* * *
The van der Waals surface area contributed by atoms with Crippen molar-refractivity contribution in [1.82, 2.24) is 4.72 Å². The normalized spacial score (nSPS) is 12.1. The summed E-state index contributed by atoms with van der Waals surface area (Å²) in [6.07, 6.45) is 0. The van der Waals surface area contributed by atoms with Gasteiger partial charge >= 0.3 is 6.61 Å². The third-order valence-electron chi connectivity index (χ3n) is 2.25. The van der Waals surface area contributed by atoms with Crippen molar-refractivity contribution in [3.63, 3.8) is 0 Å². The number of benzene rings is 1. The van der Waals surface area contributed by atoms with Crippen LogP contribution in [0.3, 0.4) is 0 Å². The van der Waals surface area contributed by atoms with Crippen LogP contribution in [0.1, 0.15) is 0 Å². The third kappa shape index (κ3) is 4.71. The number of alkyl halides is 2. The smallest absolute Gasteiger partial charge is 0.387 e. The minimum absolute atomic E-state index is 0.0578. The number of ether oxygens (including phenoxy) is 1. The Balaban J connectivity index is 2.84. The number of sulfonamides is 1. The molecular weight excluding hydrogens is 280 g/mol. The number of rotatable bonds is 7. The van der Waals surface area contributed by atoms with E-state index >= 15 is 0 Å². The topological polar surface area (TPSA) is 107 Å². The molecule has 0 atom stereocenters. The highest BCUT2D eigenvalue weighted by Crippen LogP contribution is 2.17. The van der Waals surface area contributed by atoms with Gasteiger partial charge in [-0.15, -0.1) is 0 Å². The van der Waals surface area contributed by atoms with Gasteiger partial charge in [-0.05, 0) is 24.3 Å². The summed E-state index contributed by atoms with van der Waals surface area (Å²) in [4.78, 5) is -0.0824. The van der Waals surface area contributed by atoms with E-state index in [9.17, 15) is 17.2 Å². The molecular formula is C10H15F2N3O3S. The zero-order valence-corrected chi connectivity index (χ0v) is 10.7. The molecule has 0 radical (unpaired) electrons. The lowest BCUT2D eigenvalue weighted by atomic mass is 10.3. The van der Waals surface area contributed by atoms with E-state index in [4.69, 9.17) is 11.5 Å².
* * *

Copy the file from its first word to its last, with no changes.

The van der Waals surface area contributed by atoms with Crippen molar-refractivity contribution in [1.82, 2.24) is 4.72 Å². The normalized spacial score (nSPS) is 12.1. The summed E-state index contributed by atoms with van der Waals surface area (Å²) in [6.07, 6.45) is 0. The van der Waals surface area contributed by atoms with Gasteiger partial charge >= 0.3 is 6.61 Å². The third-order valence-electron chi connectivity index (χ3n) is 2.25. The van der Waals surface area contributed by atoms with Crippen molar-refractivity contribution in [3.63, 3.8) is 0 Å². The number of benzene rings is 1. The van der Waals surface area contributed by atoms with Crippen LogP contribution in [0.3, 0.4) is 0 Å². The van der Waals surface area contributed by atoms with Crippen LogP contribution in [0.1, 0.15) is 0 Å². The third kappa shape index (κ3) is 4.71. The number of alkyl halides is 2. The smallest absolute Gasteiger partial charge is 0.387 e. The minimum absolute atomic E-state index is 0.0578. The number of ether oxygens (including phenoxy) is 1. The Balaban J connectivity index is 2.84. The number of sulfonamides is 1. The molecular weight excluding hydrogens is 280 g/mol. The number of rotatable bonds is 7. The van der Waals surface area contributed by atoms with E-state index >= 15 is 0 Å². The topological polar surface area (TPSA) is 107 Å². The molecule has 0 atom stereocenters. The highest BCUT2D eigenvalue weighted by Crippen LogP contribution is 2.17. The van der Waals surface area contributed by atoms with Gasteiger partial charge in [-0.15, -0.1) is 0 Å². The van der Waals surface area contributed by atoms with Gasteiger partial charge in [-0.05, 0) is 24.3 Å². The summed E-state index contributed by atoms with van der Waals surface area (Å²) in [4.78, 5) is -0.0824. The van der Waals surface area contributed by atoms with E-state index in [9.17, 15) is 17.2 Å². The molecular formula is C10H15F2N3O3S. The zero-order valence-corrected chi connectivity index (χ0v) is 10.7. The molecule has 0 radical (unpaired) electrons. The lowest BCUT2D eigenvalue weighted by atomic mass is 10.3. The van der Waals surface area contributed by atoms with E-state index in [4.69, 9.17) is 11.5 Å².